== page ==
The Chained CPI Trap

In making the case against adopting chained CPI for Social Security and the federal income tax, Andrew Biggs notes the following:

1. Annual cost-of-living adjustments (COLAs) for Social Security help counteract the fact that private pensions are not adjusted for inflation.

2. COLA reductions fall hardest on the oldest Social Security beneficiaries, who are also the most at risk of poverty.

3. If we reduced the initial benefit but pegged COLAs to wage growth, which tends to outpace inflation by 1 percent per annum, we could achieve a spending reduction of similar or greater magnitude while protecting the interests of the oldest and most vulnerable beneficiaries.

4. And though chained CPI has the undesirable feature of sharply reducing benefits for the oldest and most vulnerable beneficiaries, it does relatively little to address the work and fertility disincentives embedded in the Social Security program, which are the much bigger long-term concern.

5. Moreover, applying chained CPI to federal income tax brackets represents a substantial tax increase. While personal-income tax revenues have been in the neighborhood of 8.2 percent of GDP in recent years, chained CPI would increase this share by 2.6 percentage points. The bulk of this revenue increase (69 percent) will be borne by taxpayers earning less than $100,000, according to the Congressional Joint Committee on Taxation. This is despite the fact that these households account for 28 percent of personal-income tax revenues.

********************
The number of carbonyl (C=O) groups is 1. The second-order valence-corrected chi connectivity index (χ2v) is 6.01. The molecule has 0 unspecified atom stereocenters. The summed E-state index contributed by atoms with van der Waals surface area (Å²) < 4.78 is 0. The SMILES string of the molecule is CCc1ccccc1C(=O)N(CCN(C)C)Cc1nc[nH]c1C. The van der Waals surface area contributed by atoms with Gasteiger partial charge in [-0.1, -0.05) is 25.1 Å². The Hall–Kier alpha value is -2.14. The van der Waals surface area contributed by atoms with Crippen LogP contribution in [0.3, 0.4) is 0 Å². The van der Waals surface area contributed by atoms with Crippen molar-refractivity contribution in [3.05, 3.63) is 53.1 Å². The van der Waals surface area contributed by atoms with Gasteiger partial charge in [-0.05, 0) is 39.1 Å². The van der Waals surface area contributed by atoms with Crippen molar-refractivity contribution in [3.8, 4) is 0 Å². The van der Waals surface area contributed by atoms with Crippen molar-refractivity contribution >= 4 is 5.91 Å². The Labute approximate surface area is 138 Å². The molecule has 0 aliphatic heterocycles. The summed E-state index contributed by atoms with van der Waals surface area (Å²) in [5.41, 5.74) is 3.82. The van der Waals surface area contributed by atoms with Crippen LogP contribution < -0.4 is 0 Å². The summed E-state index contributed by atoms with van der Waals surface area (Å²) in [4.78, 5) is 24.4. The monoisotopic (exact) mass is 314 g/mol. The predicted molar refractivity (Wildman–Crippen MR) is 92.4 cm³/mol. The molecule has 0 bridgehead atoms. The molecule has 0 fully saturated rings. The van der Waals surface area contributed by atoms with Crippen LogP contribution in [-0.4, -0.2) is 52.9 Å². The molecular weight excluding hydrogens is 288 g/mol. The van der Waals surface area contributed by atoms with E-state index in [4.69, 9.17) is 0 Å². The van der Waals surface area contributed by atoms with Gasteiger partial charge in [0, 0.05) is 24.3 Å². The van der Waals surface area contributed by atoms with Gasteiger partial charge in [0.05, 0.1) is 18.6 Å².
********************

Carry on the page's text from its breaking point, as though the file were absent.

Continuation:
6. Biggs proposes indexing personal-income tax brackets to income growth. This would help keep tax revenues stable as a share of GDP unless lawmakers explicitly propose a tax increase. 

Essentially, the Obama administration is characterizing a significant tax increase on middle-income households as a concession to Republicans by linking it to a reduction in Social Security benefits that does not actually help the program become sustainable. The congressional GOP shouldn’t go for it. The problem, however, is that the failure of congressional Republicans to advance a more ambitious Social Security reform agenda — the kind that would actually benefit Social Security beneficiaries over the long term by introducing a pre-funded savings component and a stronger minimum benefit that would increase retirement incomes — has left them with limited options in countering the chained CPI proposal.

Reihan Salam — Reihan Salam is executive editor of National Review and a National Review Institute policy fellow.

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